Angelo

Tom: I'm in advertising and I don't disagree with you----the desireable demographics are exactly what you describe. But interestingly, I can assure you that some of that programming designed to reach a "younger" audience isn't translating to ratings. And I'll guarantee that MSNBC/CNN and CNN Headline news, combined, would gladly trade their ad revenue for FOX News' revenue. "Ditto" (no pun intended) for the old Air America programs: Combined, and then doubled, they'd still trade all of that for a small piece of Limbaugh's ad revenue. And in theory, you're right on target with what you say----an old, limited audience who is dying off shouldn't have this much clout----but there must be some explanation for the comparitive high ratings and active advertising community. Limbaugh's ad revenue is up since the Sandra Fluke controversy and advertiser boycott, which han no impact and in fact might have only helped him.

Jack Marshall

Angelo:

It's not the political agenda to which I object on AM. It's the stridency and the lack of variety. I am equally bored by liberal hacks that do nothing but parrot the same talking points over and over again. I mentioned "right-wing" only because that's all that is represented on the stations in my area, but I would have the same objection to non-stop lefties, and I should have made that clearer.

As for the left side of the FM dial, whether NPR has a leftist bent I suppose could be debated, but the college stations that populate that spectrum in my are are music stations (one classical, one jazz, and one Americana) and local public affairs.

Angelo

I agree about the lack of variety----but it's like anything else----it's a herd mentality. If program managers see a station enjoying a lot of success with a certain format----while their station is struggling---they might be guilty of copying what is working somewhere else. Overall though, I would assume that the reason there is so much of one type of programming and not enough of another----is because this is what the audiences are currently demanding. Radio stations, like anyone else, want to make money. If switching to a different format would be better for them (which is what would occur with a wider audience) I have to believe they would do it. In my area, there are college stations that have political panel discussions in the morning----trashing Republicans sometimes, not often trashing Democrats (though the rush to bomb Syria might be a big exception---as there is serious backlash on that one in that camp).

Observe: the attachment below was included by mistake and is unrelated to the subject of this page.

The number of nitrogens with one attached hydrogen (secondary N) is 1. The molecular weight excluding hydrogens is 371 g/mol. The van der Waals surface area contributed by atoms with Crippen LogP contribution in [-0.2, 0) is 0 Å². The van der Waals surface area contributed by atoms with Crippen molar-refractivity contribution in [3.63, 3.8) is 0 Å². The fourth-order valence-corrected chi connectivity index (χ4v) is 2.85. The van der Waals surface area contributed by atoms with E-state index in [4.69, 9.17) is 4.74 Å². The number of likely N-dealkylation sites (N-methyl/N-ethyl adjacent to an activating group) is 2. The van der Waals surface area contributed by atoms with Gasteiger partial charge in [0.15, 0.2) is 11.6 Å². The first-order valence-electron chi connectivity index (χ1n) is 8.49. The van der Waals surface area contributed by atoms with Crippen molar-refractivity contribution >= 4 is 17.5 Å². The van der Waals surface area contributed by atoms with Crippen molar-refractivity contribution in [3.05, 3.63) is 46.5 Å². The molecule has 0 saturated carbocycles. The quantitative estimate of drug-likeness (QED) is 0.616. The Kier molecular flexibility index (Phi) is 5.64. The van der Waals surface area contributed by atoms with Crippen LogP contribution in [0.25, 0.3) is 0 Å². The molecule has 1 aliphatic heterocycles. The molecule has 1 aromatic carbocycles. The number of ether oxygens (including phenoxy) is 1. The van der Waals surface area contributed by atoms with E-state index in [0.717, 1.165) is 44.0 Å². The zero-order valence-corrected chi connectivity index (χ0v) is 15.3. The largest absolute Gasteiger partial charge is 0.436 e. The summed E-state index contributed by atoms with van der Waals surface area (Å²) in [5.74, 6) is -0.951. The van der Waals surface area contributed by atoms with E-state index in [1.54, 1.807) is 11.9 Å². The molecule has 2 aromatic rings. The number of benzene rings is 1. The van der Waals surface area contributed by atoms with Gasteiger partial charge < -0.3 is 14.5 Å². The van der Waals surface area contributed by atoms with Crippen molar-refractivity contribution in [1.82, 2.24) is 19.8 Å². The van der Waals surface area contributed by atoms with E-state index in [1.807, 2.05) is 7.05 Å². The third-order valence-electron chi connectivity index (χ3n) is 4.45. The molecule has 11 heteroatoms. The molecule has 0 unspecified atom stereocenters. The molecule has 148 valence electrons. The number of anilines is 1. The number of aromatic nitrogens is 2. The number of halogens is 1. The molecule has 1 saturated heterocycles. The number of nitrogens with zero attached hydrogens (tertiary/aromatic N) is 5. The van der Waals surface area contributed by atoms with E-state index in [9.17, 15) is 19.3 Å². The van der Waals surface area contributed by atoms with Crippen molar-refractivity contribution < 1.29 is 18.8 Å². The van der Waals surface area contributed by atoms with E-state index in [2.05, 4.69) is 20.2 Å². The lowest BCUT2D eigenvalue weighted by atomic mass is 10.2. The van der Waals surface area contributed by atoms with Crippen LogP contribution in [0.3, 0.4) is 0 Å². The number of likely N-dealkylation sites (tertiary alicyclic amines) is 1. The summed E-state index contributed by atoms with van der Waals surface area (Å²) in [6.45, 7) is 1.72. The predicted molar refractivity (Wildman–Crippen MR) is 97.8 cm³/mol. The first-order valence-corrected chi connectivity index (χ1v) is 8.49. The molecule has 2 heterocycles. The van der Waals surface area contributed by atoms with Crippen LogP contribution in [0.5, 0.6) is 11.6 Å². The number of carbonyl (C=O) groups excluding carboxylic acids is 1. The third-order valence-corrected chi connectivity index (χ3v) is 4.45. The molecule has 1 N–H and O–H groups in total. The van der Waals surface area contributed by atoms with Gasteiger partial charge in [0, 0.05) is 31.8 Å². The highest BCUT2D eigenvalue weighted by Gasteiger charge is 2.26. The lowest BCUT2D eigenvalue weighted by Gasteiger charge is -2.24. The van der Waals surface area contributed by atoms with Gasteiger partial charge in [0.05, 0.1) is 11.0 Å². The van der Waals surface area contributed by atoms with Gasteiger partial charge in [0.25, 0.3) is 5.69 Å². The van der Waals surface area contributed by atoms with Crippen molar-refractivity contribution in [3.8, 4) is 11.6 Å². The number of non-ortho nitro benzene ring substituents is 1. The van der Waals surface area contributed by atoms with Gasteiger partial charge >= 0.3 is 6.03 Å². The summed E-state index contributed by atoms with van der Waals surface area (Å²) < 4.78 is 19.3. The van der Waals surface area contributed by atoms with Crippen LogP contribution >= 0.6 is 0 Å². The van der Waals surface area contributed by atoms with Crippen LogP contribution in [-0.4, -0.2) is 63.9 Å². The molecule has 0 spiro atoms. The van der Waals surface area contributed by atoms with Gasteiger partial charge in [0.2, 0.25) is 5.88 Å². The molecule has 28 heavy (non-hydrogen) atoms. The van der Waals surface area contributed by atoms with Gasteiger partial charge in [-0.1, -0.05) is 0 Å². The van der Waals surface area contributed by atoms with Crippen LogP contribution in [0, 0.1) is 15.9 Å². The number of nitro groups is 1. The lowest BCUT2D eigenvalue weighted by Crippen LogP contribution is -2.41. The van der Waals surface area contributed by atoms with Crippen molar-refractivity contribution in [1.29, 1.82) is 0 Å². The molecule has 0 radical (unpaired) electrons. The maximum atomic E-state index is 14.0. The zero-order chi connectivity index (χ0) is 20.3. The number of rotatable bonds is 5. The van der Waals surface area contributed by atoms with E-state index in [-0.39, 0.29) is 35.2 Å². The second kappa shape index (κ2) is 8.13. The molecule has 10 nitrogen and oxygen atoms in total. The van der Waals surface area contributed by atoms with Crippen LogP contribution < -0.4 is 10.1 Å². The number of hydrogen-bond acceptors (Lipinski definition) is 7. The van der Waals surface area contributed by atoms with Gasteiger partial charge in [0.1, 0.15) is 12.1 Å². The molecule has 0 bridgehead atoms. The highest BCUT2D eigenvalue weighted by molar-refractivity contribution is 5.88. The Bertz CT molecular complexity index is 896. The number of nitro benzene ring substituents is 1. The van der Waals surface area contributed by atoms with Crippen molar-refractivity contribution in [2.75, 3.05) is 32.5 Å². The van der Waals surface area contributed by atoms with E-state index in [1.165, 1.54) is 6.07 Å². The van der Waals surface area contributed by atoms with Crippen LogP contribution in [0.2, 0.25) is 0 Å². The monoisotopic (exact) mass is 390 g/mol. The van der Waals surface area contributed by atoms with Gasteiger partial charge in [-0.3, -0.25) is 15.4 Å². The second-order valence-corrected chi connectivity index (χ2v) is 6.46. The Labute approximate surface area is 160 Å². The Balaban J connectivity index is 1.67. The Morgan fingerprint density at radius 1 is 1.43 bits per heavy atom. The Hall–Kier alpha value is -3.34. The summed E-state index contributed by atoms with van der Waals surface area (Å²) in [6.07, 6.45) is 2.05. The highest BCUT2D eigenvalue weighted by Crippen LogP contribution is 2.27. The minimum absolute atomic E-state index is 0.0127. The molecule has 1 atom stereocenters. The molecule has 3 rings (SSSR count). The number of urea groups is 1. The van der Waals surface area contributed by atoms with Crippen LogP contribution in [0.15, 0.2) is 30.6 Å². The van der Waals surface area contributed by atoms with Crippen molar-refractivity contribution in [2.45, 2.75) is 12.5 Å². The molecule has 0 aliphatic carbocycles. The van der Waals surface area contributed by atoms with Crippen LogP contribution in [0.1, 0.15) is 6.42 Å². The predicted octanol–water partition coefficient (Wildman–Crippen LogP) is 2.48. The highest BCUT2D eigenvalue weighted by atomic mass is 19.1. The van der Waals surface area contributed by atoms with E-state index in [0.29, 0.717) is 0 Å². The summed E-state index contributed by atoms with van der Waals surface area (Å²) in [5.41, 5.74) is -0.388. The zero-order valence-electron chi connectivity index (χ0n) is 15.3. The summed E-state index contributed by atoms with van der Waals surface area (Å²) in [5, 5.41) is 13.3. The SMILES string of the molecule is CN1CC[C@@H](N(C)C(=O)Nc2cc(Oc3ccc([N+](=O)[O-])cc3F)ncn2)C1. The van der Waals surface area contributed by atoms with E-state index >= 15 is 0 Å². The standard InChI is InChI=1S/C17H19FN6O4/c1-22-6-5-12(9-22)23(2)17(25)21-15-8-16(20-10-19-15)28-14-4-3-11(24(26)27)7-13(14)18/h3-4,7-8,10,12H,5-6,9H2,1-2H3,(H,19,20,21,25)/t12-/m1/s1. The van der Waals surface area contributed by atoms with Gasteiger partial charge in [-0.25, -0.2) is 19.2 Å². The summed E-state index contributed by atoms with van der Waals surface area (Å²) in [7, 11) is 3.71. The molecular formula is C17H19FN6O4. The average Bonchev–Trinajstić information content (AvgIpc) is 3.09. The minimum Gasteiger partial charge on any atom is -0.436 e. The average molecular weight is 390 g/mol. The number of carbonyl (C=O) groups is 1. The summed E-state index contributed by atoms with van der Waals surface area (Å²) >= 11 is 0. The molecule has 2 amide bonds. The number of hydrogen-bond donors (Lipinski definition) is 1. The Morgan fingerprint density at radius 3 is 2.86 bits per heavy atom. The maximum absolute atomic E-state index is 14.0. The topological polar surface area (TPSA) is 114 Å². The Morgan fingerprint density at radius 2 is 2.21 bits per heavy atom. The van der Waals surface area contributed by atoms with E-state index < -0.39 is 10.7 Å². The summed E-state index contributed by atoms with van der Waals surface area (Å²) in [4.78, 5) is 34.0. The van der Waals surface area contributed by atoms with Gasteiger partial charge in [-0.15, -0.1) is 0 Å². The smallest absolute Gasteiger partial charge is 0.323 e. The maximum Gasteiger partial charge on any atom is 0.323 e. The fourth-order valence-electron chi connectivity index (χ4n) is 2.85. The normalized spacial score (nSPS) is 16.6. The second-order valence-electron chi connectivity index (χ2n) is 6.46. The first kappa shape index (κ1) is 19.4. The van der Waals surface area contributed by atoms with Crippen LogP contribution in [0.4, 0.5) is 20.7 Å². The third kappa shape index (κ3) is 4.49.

Roy Sandgren

More libral laws on AM simple applications and more Power to unlicenced stations can be some help.
There are thousands of part 15 stations running with very local service. Let they get more Power like 1 watt and simple licences of 25 watts. AM is not dead, just give it more freedom in the AM band, that's all !!

Tim

"Whether NPR has a leftist bent I suppose could be debated?"

Heh. Heh heh. Aheh heh heh. Hah hah hah hah. AHAH HAH HAH HAH HAH HAH!....

Bob C.

There are waaaaaay too many AM stations crowding the dial and the irony is that Mr. Pai's own agency - the FCC - has facilitated the downfall of AM radio by placing "local" stations with day and night operation in slots that were formerly reserved for the so-called clear channel signals. Not to mention the incredible Balkanization of the graveyard (local) frequencies to the extent that an entire swath of the band is unlistenable day or night. All have hastened the demise of the band.

BTW, I'd love to know what AM stations in Phoenix have the format of "hate radio", as we don't seem to have that in my market. Perhaps the KKK and Black Panthers have gotten into broadcasting? Because the successful AM signals here in the midwest consist of all-news and news/talk formats which probably have a bit too much syndication, yet with popular hosts who profess a right of center point of view. This balances the left of center point of view readily available elsewhere and it is still fairly popular. It is not hate simply because someone disagrees with it.

What there are too much of are fringe religious and brokered formats that literally nobody listens to. For every Limbaugh affiliate, there are 10 of these. Most are low powered wastes of bandwidth. Look at the successful AM stations (and they are still out there), you have 50 kw talkers with a local focus (KFI, WGN, WBZ, etc.) and full service all-news stations (WBBM, WCBS, KCBS, etc.). The content sells, but they also need to have the signal to get that content to the listener. Local full-service radio is becoming rarer these days and that's sad, because AM is the place for it (the economics don't work on FM).

Anyhow, the band isn't dead yet - but it's not doing well. It needs a good purging so that there are fewer signals, leaving the band to solid signals featuring formats that listeners actually want to hear.

Tom Welch

Well Tim, out of all the news organizations identified on this thread only NPR is actually growing.

I live at a retirement community here in Mesa, AZ and 65 and over folks are all scared to death of running out of money and of course death, not hardly consumers willing to spend money.